III. Installation

BASE-9 is written in C++ and designed to run on a variety of UNIX- and Linux-based operating systems. It is currently tested on

  • Mac OS X 10.7 through 10.9
  • Ubuntu 10.04 through 12.04
  • RHEL 5 and 6
  • Gentoo 13.0
  • FreeBSD 9 and 10

To compile the code you will need gcc 4.7+ or clang 3.2+ (C/C++ language compilers), gsl (the gnu science library), cmake (a cross-platform build system), and Boost (a peer-reviewed, portable C++ library). To install these software packages, you may need help from your system administrator, though we provide some guidance here.

The best place to put all of this code is in the /usr/local/bin directory. If you don’t have that directory on your machine already, you can create it as follows:

> sudo mkdir /usr/local
> sudo mkdir /usr/local/bin

Note that the sudo command gives you super-user or root permission for that one command (after you enter your password at the prompt), assuming that your account has been allowed to invoke the command.

A. Installing gcc, gsl, and cmake on a Mac running OS X 10.7 – 10.9

Download the compiler. One way to do that is via downloading Xcode 4.6 or later from http://connect.apple.com. This requires that you have a developer account, but you can register for that for free. Also, it will give you 1+ GB of code and tools, most of which you will only need if you intend to develop for iPhones, Mac OS, etc. If you do follow this route, after installing Xcode, you will need to specifically install the command line tools with a window that will look similar to the one below. Click on the install button to the right of “command line tools” and it will appear as follows when done.


This will install clang and (for Xcode 4.6) GCC 4.2.

Download gsl from http://www.gnu.org/software/gsl/. Use the ftp site to obtain the source code, then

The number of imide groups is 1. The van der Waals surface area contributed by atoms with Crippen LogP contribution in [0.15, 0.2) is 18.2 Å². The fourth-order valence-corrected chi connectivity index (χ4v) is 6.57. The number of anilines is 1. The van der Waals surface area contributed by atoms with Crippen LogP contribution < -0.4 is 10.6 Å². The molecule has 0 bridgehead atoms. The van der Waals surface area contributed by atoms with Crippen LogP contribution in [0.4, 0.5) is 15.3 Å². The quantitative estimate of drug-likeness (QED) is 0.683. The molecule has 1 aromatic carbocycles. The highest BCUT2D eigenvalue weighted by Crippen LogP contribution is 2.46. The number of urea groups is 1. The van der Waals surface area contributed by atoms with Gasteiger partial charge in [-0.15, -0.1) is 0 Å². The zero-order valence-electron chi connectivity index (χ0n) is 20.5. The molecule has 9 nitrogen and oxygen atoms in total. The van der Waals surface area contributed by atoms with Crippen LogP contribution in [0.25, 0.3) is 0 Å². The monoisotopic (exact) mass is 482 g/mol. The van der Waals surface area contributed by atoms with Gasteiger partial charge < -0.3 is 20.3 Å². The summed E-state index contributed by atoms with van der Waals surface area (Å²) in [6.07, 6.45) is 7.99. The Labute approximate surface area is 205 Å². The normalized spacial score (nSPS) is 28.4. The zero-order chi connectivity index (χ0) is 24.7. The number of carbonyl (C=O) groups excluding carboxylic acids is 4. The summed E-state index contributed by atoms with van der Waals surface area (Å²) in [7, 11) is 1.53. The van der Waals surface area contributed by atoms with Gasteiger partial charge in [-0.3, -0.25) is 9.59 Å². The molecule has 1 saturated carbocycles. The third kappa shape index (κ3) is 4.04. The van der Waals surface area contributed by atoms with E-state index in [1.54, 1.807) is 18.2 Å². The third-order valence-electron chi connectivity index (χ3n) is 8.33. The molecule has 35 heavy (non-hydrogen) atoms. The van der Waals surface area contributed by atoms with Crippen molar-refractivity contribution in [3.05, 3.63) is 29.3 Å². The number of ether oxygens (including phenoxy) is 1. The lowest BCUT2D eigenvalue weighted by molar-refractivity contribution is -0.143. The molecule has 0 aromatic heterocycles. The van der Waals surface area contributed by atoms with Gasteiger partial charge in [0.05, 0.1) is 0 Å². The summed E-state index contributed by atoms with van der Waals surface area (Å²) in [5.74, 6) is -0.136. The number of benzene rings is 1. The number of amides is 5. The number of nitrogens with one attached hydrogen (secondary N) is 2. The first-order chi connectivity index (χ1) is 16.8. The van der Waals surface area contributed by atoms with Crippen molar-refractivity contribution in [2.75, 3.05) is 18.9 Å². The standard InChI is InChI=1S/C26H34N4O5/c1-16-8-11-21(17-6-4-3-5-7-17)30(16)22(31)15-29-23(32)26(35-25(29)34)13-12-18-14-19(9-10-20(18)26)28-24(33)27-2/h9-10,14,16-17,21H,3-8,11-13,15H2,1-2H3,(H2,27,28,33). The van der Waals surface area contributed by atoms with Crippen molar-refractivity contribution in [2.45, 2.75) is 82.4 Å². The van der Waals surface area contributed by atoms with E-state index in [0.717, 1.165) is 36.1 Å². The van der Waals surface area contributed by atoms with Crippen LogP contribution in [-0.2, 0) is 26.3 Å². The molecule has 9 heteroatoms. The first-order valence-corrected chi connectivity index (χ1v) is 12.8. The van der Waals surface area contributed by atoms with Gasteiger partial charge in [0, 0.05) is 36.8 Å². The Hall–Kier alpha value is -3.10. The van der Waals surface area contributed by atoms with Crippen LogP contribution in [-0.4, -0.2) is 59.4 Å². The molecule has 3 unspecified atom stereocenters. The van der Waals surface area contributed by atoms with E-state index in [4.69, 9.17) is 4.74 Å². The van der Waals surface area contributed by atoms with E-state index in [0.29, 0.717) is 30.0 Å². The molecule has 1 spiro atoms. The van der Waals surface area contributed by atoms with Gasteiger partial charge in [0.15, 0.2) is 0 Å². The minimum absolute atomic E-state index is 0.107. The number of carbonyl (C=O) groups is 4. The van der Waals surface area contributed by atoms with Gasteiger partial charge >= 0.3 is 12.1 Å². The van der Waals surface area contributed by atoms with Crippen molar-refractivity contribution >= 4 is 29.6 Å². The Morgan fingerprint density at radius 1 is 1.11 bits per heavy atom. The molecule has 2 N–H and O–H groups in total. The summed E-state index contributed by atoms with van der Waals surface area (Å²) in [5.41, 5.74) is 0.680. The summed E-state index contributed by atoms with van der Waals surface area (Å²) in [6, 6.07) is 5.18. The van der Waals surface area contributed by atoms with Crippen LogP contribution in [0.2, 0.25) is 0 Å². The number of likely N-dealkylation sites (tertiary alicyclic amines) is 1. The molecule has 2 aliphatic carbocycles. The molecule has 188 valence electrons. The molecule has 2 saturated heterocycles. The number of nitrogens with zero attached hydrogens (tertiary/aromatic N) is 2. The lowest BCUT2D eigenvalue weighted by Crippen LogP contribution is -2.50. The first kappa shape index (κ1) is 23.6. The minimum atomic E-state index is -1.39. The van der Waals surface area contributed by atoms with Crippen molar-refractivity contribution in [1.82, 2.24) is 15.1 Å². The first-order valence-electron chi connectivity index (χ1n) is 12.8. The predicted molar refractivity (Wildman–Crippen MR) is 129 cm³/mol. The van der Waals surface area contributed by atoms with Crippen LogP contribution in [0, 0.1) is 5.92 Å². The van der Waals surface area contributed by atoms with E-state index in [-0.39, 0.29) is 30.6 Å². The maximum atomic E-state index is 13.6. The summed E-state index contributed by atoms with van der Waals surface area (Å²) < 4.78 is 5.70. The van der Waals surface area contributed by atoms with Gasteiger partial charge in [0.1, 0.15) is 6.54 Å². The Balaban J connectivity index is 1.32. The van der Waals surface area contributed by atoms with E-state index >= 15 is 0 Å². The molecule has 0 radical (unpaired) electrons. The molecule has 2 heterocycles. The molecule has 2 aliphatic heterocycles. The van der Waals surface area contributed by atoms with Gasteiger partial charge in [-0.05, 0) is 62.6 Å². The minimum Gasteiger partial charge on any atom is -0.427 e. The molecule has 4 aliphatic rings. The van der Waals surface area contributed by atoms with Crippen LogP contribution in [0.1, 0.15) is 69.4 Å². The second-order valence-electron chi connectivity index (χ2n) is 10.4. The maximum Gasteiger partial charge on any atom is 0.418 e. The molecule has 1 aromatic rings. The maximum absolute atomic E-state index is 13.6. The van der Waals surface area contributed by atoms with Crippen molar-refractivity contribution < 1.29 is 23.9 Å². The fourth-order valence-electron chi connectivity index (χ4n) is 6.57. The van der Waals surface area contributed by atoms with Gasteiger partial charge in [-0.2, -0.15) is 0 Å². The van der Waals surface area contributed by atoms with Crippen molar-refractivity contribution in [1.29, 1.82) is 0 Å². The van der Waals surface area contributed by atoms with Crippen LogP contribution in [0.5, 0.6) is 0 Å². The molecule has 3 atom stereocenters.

mac> cd ~/Downloads
mac> tar xzf gsl-1.15.tar.gz
mac> cd gsl-1.15/
mac> make
mac> sudo make install

Download cmake from http://www.cmake.org/cmake/resources/software.html. Choose the .dmg version of the code (for the correct operating system) if you want to let Mac installation guide you through the process. We suggest placing the cmake build into /usr/local/bin by choosing that directory when prompted.

B. Installing gcc, gsl, and cmake on a Linux machine

The simplest way to install on Ubuntu is via the apt-get tool.

linux> sudo apt-get install gcc
linux> sudo apt-get install cmake cmake-curses-gui
linux> sudo apt-get install libgsl0-dev libgsl0ldbl

A similar process will work with the yum tool on Fedora / RHEL* :

linux> sudo yum install gcc gcc-c++ cmake git
linux> sudo yum install gsl gsl-devel boost boost-devel


RHEL 5 & 6 repositories have an old gcc version. The devtoolset package will install an alternate, up to date build environment at /opt/<distro>/devtoolset-2/

linux> sudo yum install devtoolset-2-toolchain

The scl utility can create a shell referencing these alternate build tools where BASE-9 can be built:

linux> scl enable  devtoolset-2 'bash'

C. Unpacking BASE-9

Create a directory where you wish to install and run the software, then download the newest code release from https://github.com/argiopetech/base/tags and the newest stellar evolution files from https://github.com/argiopetech/base-models/tags, and extract them to the appropriate directory, e.g.

> tar xzf base-9.4.2.tar.gz
> cd base-9.4.2/

Note that your computer may uncompress the .gz file for you on download, in which case the above command would instead be

> tar xvf base-9.4.2.tar
> cd base-9.4.2/

D. Installing Boost

BASE-9 has an included script to install Boost. The install location can be changed by modifying the CMAKE_INSTALL_PREFIX variable.

linux> cd contrib
linux> cmake –DCMAKE_INSTALL_PREFIX=”/usr/local” .
linux> sudo make

Ubuntu users can save some time on this step by running

linux> sudo apt-get install libboost-dev

E. Installing BASE-9

Once you have all of the above software in place, you are ready to install BASE-9. The following instructions should work identically for all platforms.

Change directories into the BASE-9 source directory and simply run build.sh

> sudo ./build.sh

This will (if you have properly installed all libraries) build and install the BASE-9 executables and install them in the default location (generally /usr/local/bin).

Alternatively, if you do not have the ability to run sudo on your machine, you may use

> ./build_local.sh

to build and install the executables locally. The executables will be installed in the BUILD/bin directory.